Querying DBPedia Linked Data From Jupyter Notebooks – Music Genres Related to Heavy Metal and Music Venues in England

Some time ago I did some examples of querying DBPedia to find related music genres (Mapping Related Musical Genres on Wikipedia/DBPedia With Gephi) as well as other sorts of influence networks (eg programming languages).

After visiting the Black Sabbath exhibition in Birmingham recently (following the awesome Dawn After Dark gig supporting Balaam and the Angel) which had the most dubious of “metal” relationship maps on display in the shop, I thought I’d see how Wikipedia, via DBpedia, mapped that area out.

Gephi’s getting a bit long in the tooth now (netwulf is starting to look handy as a tool for styling networkx graphs; works in Jupyter notebooks too… more on this in another post…) and my original recipe seems to have broken (plus WordPress keeps crapping on the code, removing angle brackets etc), so I started scribbling notes around a recipe for trying to map band genres; it’s ages since I’ve had to try writing SPARQL querues, the notes are very scrappy / fragmentary, and some of the queries are quite possibly nonsense; but FWIW, you can find the notes here: Linked Data bands. I’ll try revisit them and produce some tidier recipes at some point…

I still used Gephi to render the network, though (this was before I found netwulf…). As an example, here’s a map of genres related to Heavey metal music [original svg].

I also started wondering about that other live music related things I might be able to dredge up out of DBPedia queries. One of the categories used to tag entities in DBPedia is Music_venues_in_England, and from that music venues in other, smaller locales; venues are also tagged with geo-co-ordinates (latitude and longitude values) so we can quite easily run a query for music venues in England and from that generate a map.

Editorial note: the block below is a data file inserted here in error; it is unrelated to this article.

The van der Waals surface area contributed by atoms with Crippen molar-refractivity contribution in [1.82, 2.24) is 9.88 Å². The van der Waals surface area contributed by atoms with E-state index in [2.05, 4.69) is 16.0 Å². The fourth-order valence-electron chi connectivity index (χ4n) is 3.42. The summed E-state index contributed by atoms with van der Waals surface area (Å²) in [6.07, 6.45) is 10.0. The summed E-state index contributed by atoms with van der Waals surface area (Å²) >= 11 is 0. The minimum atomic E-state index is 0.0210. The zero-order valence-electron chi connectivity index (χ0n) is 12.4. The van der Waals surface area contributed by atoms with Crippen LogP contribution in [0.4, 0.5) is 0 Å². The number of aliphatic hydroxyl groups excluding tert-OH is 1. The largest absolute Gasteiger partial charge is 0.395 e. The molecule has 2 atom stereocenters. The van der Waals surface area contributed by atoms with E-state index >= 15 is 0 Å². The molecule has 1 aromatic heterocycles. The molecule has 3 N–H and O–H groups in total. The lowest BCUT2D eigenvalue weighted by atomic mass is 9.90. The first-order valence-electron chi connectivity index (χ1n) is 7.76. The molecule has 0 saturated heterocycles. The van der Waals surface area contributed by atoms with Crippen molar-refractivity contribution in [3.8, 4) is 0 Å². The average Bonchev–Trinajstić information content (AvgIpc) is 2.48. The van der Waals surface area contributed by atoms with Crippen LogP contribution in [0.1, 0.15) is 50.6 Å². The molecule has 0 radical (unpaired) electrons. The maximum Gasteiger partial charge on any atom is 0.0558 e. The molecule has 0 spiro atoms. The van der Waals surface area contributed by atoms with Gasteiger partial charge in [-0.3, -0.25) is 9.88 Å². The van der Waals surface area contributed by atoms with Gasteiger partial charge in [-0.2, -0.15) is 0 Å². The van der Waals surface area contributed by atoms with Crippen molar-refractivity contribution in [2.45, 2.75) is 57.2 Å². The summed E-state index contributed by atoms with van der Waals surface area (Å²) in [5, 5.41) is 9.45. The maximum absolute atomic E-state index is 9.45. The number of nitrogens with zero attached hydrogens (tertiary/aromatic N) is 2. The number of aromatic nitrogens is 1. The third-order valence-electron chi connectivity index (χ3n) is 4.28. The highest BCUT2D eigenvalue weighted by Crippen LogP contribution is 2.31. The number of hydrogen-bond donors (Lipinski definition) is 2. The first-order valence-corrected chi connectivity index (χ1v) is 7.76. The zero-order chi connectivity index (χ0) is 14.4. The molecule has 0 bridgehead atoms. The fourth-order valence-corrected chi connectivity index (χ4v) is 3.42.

An example notebook is here: Venues – Linked Data.ipynb. A preview of the map can be found rendered from the gist here.

As I’ve noted previously, (an insight I think Martin Hawksey first made me grok fully), visualisations like this can be great for spotting errors, or gaps, in datasets. For example, Southampton has several other excellent venues aside from the Joiners Arms, and on the Isle of Wight, we have Strings as our local indie venue. [Actually, that might be the wrong version of the map; several venues that I thought were in the map I recall arenlt on that map…]

PS this is neat, from Terence Eden / @edent, a semantic take on the London Tube Map using data from Wikidata, with lines relating topical categories and stations to people’s names: The Great(er) Bear – using Wikidata to generate better artwork. [Picking up on that, some notes on transit mapping.]

Author: Tony Hirst

I'm a Senior Lecturer at The Open University, with an interest in #opendata policy and practice, as well as general web tinkering...

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